Don’t let all the vitriol surrounding American domestic politics fool you; in terms of foreign policy the US is adhering to the Paul Simon doctrine. As the great singer-songwriter put it, “After changes upon changes, we are more or less the same. After changes we are more or less the same.” Strikingly, regardless of party, so it goes for America’s view of its new superpower rival, China, as well as its view of geo-economics.
For there is genuine continuity between the party antagonists over both China and trade policy. Indeed, the great foreign policy sea change separating now from my glory days in Washington in the 2000s comes down to universal shift in how rising superpower China is viewed. Then everyone agreed with the Ralph Waldo Emerson theory of Beijing’s rise: “Every man is a conservative after dinner.” This meant China’s ascent should be seen as a benign thing, as its increased power and prosperity meant over time its middle class would grow, would demand pluralism, and as China became enmeshed in global trade the country would act as a responsible stakeholder, maintaining the global order that had brought it such prosperity.
Now absolutely no major political figure in either party holds this once universal view. Instead, Beijing is viewed by all with the greatest suspicion, with the rising superpower being seen as a revolutionary power, a threat to the continuance of the American-constructed global order it now wants to supplant. Both Democrats and Republicans agree that the key geographical space in this contest will be in the Indo-Pacific, home to most of the world’s future economic growth as well as most of the world’s future political risk.
Donald Trump provided the first building block for this unlikely consensus, pointing out consistently throughout his career that China’s predatory trade tactics made it a coming enemy of America. The Biden administration, far from repudiating Trump’s strategic insight, has instead built upon it, agreeing he is right, but that to best Beijing, America must use the advantage of its many alliances to do so. That is, while great power Russia may tilt toward China, the US has the luxury of possibly linking up with great powers the Anglosphere countries, Japan, India, and the EU as potential anti-China allies. If Trump identified the enemy for the new Cold War, the Biden White House is now providing the tactical outline for how the US can prevail in such a contest.
However, unfortunately, an American domestic political consensus has also grown around a more deleterious geopolitical tactic, that of pushing protectionism, rather than championing global free trade. Over free trade and tariffs, both parties have formed an unholy alliance. It is vital to remember that until the advent of Donald Trump—and his unfriendly takeover of the Republican Party political establishment—it was the GOP that was traditionally the modern party of free trade, while the Democrats were the protectionists. For example, the original NAFTA trade success in the Senate was sealed by Democrat Bill Clinton allying with a tidal wave of Republican Senators to get the trade measure passed; the political wizard Clinton received credit for NAFTA although it was passed with only minority Democratic support.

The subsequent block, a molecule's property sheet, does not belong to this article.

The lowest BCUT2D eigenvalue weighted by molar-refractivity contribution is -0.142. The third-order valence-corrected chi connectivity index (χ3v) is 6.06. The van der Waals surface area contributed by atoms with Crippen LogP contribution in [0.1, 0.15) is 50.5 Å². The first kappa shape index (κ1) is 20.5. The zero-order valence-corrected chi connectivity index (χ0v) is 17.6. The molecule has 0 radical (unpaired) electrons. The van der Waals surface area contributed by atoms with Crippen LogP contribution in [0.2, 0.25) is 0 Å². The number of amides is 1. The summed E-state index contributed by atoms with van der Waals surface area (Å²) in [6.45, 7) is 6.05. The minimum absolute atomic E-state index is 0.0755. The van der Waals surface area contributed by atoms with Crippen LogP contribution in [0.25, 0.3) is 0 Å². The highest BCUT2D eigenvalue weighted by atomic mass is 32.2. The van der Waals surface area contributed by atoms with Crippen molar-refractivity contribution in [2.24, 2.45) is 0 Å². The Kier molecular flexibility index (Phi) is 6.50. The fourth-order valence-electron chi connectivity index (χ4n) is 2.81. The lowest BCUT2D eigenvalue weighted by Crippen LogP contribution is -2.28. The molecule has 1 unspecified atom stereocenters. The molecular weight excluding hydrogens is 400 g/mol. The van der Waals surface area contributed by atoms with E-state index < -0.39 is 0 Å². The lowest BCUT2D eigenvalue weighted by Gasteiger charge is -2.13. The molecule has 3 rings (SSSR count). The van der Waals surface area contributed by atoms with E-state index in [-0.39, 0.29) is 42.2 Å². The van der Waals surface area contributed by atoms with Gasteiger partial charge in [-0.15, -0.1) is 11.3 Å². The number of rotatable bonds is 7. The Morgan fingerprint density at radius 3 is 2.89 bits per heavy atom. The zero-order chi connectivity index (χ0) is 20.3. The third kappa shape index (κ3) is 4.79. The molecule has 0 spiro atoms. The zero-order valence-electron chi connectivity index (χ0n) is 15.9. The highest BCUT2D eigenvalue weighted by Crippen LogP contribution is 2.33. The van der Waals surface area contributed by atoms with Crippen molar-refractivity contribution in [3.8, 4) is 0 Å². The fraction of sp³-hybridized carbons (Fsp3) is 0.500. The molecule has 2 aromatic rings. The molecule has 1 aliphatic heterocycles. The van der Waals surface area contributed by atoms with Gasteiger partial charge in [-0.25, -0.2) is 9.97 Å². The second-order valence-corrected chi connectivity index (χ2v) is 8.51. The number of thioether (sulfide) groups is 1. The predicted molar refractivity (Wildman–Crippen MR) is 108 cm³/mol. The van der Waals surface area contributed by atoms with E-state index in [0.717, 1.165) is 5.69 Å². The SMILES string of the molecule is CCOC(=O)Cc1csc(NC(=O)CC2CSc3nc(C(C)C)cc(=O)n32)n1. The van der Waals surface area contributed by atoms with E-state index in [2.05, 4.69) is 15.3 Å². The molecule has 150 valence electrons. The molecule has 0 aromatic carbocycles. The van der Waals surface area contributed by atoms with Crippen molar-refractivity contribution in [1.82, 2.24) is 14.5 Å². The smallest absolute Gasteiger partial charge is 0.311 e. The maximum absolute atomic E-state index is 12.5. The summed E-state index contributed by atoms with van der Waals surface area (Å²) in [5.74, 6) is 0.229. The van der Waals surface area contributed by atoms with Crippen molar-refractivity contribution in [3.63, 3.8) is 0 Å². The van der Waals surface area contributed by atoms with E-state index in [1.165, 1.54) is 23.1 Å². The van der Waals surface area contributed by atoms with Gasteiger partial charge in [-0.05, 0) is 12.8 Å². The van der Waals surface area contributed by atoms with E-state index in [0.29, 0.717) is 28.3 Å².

After Trump’s unfriendly takeover, the US is strikingly left with two protectionist political parties for perhaps the first time in its history; the general geo-economic policy trajectory cannot be in doubt until this basic political fact changes. The Democrats steady shift leftwards since the Clinton era has only solidified the Democratic Party’s protectionist instincts as its increasingly assertive progressive wing is deeply suspicious of free trade pacts as a trick perpetrated on the American working class to make plutocrats even richer. The rise of a populist GOP, coupled with an increasingly leftist Democratic Party, means that the protectionism of the Trump era is now the order of the day. So, for all the talk of political polarization between the two parties, the Paul Simon thesis in foreign and economic policy is holding: Both parties regard China as the geo-strategic enemy and both see protectionism as the geo-economic way forward.
(This is an excerpt of Dr. Hulsman's latest article, which you can read here)
Dr. John C. Hulsman is the widely-read Senior Columnist for City AM, the newspaper of the city of London. Dr. Hulsman is also a Life Member of the US Council on Foreign Relations. His most recent work, the best-selling, To Dare More Boldly; The Audacious Story of Political Risk, was published by Princeton University Press in April 2018 and is available for order on Amazon. He can be reached for corporate speaking and private briefings at https://www.chartwellspeakers.com.